Megan - posted on 10/01/2010




Thanks Sandy. My son is already in the disabilites nonmonitary program, which means I can get services like housecleaning if I feel overwhelmed, but since he was on state childcare till he was 5 they didn't feel he needed healthcare. In WA, if a child is under 8 and has major developmental disabilities in three areas, that is enough, no further testing is needed. He is lacking in speach, comprehension, and social, which goes hand in hand because he can neither talk to or understand most kids his age. Its getting better but its still a struggle a lot of times.

Sandy - posted on 09/30/2010




It took me almost two years to get a dx for my twins. It was shrugged offf at a "twin" thing, the speech and motor delays. Then the hearing tests, speech referral, then finally someone believed me and I got a referrel to the Chldrens behavioral clinic. Then it took a few months to get an appt. Insurance paid for all the testing. Applied to disability services, qualifed and now my boys are "legally disabled" thru the state and will always be covered under state.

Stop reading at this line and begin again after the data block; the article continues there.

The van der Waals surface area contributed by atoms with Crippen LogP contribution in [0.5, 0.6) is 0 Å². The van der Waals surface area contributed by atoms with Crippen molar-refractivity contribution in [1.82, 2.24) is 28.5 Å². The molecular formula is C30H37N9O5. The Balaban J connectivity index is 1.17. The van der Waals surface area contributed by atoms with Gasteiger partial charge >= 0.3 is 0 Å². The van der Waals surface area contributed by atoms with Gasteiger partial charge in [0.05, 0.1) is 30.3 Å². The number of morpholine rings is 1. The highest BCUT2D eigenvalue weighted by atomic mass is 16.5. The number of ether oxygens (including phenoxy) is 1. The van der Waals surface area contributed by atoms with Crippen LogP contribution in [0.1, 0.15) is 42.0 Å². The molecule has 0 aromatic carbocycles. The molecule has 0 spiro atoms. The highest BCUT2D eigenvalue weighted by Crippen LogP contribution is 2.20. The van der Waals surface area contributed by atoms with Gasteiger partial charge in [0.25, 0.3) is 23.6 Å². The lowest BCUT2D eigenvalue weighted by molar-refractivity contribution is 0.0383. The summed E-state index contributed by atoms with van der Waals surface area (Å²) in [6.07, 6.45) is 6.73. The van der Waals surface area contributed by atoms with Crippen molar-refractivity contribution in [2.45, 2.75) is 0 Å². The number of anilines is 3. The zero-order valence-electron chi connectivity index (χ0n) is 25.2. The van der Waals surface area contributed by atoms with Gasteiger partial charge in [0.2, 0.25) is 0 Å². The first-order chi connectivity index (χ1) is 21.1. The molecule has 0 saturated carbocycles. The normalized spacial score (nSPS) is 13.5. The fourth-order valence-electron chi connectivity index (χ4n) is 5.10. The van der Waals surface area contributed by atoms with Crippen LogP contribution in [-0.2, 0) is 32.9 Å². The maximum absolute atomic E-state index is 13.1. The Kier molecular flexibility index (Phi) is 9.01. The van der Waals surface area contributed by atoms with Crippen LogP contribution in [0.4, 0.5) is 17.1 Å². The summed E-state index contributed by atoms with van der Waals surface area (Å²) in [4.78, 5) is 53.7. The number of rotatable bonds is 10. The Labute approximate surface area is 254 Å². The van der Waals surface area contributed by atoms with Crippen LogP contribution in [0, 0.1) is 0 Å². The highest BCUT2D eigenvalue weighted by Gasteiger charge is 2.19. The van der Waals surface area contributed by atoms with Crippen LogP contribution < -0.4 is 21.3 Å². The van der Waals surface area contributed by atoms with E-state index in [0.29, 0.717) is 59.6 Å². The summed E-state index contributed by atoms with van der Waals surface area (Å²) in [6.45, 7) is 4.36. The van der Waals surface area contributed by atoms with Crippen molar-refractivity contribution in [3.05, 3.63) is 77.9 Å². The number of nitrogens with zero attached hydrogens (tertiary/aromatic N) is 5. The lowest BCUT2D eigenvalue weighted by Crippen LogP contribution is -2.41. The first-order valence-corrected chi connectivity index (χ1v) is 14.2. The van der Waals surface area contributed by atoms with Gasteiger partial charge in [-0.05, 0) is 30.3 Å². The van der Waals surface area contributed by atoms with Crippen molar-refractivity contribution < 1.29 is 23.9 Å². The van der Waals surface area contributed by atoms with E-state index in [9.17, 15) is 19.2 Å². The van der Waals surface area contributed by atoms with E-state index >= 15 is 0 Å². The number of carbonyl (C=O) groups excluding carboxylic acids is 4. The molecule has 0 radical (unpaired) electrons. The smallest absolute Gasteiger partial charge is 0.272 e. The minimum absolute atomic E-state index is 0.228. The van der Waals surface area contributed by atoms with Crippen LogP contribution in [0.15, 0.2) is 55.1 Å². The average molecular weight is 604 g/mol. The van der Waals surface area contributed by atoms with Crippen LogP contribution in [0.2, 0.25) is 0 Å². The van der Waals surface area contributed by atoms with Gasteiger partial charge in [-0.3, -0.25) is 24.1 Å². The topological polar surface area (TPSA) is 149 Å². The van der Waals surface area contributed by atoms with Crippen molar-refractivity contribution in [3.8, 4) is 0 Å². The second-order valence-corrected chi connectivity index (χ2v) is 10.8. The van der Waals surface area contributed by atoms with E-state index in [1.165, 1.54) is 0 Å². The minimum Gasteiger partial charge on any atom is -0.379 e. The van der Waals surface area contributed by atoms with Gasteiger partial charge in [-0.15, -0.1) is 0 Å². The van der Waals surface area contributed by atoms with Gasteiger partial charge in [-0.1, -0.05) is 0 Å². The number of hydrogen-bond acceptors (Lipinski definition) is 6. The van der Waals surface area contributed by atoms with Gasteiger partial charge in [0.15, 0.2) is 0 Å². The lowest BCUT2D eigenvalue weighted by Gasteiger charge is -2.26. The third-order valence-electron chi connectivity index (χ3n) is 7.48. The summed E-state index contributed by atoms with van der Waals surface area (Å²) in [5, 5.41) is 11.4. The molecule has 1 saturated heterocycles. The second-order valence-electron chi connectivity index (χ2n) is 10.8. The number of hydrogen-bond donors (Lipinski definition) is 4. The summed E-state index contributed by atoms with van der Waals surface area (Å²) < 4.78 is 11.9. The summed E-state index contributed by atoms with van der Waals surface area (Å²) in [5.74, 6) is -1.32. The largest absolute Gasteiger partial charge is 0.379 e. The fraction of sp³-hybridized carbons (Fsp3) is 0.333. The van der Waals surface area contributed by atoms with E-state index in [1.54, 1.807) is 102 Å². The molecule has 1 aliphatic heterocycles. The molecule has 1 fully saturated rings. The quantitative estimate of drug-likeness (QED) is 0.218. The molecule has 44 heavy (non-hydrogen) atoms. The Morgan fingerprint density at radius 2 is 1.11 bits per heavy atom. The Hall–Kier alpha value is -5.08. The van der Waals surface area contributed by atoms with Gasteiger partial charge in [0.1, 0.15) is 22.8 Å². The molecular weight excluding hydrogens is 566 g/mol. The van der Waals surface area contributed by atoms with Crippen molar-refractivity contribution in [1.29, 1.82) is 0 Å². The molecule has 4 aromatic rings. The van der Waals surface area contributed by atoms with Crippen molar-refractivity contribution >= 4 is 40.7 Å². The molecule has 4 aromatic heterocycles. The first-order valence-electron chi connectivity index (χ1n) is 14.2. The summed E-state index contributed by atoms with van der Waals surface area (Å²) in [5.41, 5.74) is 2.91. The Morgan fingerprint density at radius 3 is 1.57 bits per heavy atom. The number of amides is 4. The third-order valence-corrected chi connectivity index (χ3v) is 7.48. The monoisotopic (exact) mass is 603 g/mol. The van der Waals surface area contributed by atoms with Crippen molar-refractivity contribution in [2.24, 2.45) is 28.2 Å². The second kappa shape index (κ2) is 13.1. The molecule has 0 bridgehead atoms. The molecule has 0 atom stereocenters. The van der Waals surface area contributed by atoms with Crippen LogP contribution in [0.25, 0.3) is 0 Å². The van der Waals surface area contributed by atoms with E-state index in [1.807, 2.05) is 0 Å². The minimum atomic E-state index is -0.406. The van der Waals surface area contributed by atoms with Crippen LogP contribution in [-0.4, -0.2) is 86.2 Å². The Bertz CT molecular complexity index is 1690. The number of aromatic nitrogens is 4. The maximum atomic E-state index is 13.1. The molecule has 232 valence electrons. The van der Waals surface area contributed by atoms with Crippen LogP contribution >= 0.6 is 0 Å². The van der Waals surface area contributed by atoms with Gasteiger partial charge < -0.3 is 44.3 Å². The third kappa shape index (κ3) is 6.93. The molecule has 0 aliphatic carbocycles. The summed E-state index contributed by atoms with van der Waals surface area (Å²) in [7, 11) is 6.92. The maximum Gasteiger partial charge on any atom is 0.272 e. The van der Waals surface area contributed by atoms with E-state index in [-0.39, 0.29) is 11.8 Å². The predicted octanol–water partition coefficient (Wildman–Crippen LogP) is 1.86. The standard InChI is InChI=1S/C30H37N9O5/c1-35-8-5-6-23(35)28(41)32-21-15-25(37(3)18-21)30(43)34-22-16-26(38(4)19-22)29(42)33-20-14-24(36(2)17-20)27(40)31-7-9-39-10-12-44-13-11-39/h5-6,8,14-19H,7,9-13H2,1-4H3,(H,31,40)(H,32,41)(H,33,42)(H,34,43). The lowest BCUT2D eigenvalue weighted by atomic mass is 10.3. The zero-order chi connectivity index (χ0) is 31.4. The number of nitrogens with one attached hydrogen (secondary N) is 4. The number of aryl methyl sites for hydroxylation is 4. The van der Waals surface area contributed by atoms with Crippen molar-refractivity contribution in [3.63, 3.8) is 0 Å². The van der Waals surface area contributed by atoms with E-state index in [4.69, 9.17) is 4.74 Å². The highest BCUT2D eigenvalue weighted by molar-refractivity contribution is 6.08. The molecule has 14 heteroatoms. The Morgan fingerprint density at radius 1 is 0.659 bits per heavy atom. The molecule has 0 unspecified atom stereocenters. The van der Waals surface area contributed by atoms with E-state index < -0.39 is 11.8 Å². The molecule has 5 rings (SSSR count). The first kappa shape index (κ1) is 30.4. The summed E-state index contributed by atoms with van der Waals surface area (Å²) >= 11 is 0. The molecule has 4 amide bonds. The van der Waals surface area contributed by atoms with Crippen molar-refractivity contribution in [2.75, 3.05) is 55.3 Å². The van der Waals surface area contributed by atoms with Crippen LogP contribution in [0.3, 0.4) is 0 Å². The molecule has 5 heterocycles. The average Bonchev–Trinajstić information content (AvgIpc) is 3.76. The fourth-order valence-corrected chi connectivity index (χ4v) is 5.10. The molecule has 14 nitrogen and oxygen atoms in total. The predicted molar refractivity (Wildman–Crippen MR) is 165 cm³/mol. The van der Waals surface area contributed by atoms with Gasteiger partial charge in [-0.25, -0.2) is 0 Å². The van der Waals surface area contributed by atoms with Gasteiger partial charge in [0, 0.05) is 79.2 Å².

Amber - posted on 09/30/2010




My son is 3 and was diagnosed at 26 months. What we did to get it covered by health insurance was we had our pediatrician give us a referral to a neurologist that specialized in Autism, she did all the evaluations and referred us to the correct services.
My son did the bitting thing for about a year. We ignored it he eventually stopped. It's heart breaking to watch your child doing this to himself. We contacted his teachers about it and their advice was to ignore it.

It's a long road Good Luck!